Architects often liken their work to sculptures. One piece which really deserves the metaphor is „Schaap House“, a four-story living complex built on the Belgian border to Luxemburg. Distinct in its own right, its positioning on the hill slope intensifies its singularity.
Encapsulated in its walls, the industrial heritage of the region waits to be discovered.
The shape itself, what with its 4 stories, gives a first hint: it draws a parallel to a defunct shaft tower nearby formerly used to quarry slate.
Slate is the typical regional natural resource which appears in a relatively soft variety.
Three sides of the dwelling complex are clad in slate fragments brought to the surface by means of physical labor thanks to the construction workers who realized the project. Behind the slate cladding, the walls are protected with 10 cm-thick insulation.
The slate cladding is poetically described: Architect Pierre Hebbelinck „extended a long-term invitation to sunshine and snow that they might leave their patina on the façade”.
Already the building leaves an anachronistic impression what with its crenel-like orifices. Facing the valley, the complex is entirely open and looks very modern.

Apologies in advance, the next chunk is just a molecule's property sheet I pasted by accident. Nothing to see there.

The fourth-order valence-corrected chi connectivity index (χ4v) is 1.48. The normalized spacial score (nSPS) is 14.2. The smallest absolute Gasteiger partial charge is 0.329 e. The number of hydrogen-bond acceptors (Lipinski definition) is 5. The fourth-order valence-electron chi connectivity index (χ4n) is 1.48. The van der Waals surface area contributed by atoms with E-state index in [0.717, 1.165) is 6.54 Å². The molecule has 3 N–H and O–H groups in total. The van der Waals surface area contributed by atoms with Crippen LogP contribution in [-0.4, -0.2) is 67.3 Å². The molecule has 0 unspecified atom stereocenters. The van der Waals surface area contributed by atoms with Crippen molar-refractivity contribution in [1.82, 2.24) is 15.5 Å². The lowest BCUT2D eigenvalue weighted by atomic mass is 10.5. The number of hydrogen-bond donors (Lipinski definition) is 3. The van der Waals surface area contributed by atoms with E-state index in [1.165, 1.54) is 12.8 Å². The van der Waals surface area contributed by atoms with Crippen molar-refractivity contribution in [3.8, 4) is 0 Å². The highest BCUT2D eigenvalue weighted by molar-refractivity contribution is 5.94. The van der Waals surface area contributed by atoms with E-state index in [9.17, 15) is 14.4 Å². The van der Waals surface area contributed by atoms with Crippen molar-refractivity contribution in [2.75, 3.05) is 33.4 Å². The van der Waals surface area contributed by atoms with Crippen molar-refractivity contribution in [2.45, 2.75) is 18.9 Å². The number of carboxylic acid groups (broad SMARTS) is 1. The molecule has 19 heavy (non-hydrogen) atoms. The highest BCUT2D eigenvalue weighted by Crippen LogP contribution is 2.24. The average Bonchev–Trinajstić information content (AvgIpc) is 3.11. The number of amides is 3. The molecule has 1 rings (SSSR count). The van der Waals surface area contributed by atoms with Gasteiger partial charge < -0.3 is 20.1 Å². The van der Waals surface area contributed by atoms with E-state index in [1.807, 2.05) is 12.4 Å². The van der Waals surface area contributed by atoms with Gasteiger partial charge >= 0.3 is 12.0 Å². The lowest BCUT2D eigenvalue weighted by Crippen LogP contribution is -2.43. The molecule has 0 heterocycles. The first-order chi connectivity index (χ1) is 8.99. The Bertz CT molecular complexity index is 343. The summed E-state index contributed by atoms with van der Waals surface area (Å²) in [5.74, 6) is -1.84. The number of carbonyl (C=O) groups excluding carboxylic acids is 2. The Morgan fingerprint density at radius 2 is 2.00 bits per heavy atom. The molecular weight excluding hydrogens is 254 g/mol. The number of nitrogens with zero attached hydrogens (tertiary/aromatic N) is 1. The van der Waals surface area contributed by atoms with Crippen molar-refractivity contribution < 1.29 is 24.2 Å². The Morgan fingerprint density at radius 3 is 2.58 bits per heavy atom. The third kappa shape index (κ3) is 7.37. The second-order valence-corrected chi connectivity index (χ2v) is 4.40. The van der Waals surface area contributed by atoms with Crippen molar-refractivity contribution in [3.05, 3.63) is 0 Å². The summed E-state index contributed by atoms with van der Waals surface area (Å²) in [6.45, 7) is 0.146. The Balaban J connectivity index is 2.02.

The interior holds a few unusual design solutions in stock, which were carried out in accordance with the owners’ wishes.
The entrance is unusual in itself taking on the shape of a protrusion in Corten-Steel, contrasting sharply to the rest of the building with its rusty patina.
The exit via the roof-top terrace is also an eye-catcher with slate covered flooring.
Leaving the building to stand on its own on the slope of a hill makes access via a small bridge mandatory.
Note the hoist on the side of the slope. The landlords, Liesbeth Vogelesang and Ton Schaap had a Zen- and Meditation Room built at its lower end, as a „hidden garden“.
The slate used for the building’s cladding originates from the near-by Herbeumont slate quarries. The building boasts a low energy co-efficiency.
Photos: François Brix
(31.08.2015, USA: 08.31.2015)